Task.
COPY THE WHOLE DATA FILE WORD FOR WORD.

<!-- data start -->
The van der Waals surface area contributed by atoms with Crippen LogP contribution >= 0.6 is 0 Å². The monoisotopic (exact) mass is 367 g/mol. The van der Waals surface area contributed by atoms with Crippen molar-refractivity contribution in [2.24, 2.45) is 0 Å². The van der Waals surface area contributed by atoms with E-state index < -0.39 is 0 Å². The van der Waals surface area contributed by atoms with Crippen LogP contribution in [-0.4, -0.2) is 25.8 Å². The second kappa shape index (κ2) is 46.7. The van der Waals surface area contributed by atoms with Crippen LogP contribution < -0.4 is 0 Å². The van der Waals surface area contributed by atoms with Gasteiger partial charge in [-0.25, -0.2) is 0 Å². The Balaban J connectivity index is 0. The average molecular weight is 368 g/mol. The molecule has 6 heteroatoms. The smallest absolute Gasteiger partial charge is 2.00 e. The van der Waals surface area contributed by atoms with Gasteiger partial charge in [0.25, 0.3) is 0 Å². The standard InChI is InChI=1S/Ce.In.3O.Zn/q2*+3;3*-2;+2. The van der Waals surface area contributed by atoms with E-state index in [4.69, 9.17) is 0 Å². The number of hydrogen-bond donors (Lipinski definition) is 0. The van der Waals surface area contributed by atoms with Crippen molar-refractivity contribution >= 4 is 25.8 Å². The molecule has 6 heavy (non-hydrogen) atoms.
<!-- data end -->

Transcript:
The van der Waals surface area contributed by atoms with Crippen LogP contribution >= 0.6 is 0 Å². The monoisotopic (exact) mass is 367 g/mol. The van der Waals surface area contributed by atoms with Crippen molar-refractivity contribution in [2.24, 2.45) is 0 Å². The van der Waals surface area contributed by atoms with E-state index < -0.39 is 0 Å². The van der Waals surface area contributed by atoms with Crippen LogP contribution in [-0.4, -0.2) is 25.8 Å². The second kappa shape index (κ2) is 46.7. The van der Waals surface area contributed by atoms with Crippen LogP contribution < -0.4 is 0 Å². The van der Waals surface area contributed by atoms with Gasteiger partial charge in [-0.25, -0.2) is 0 Å². The Balaban J connectivity index is 0. The average molecular weight is 368 g/mol. The molecule has 6 heteroatoms. The smallest absolute Gasteiger partial charge is 2.00 e. The van der Waals surface area contributed by atoms with Gasteiger partial charge in [0.25, 0.3) is 0 Å². The standard InChI is InChI=1S/Ce.In.3O.Zn/q2*+3;3*-2;+2. The van der Waals surface area contributed by atoms with E-state index in [4.69, 9.17) is 0 Å². The number of hydrogen-bond donors (Lipinski definition) is 0. The van der Waals surface area contributed by atoms with Crippen molar-refractivity contribution >= 4 is 25.8 Å². The molecule has 6 heavy (non-hydrogen) atoms.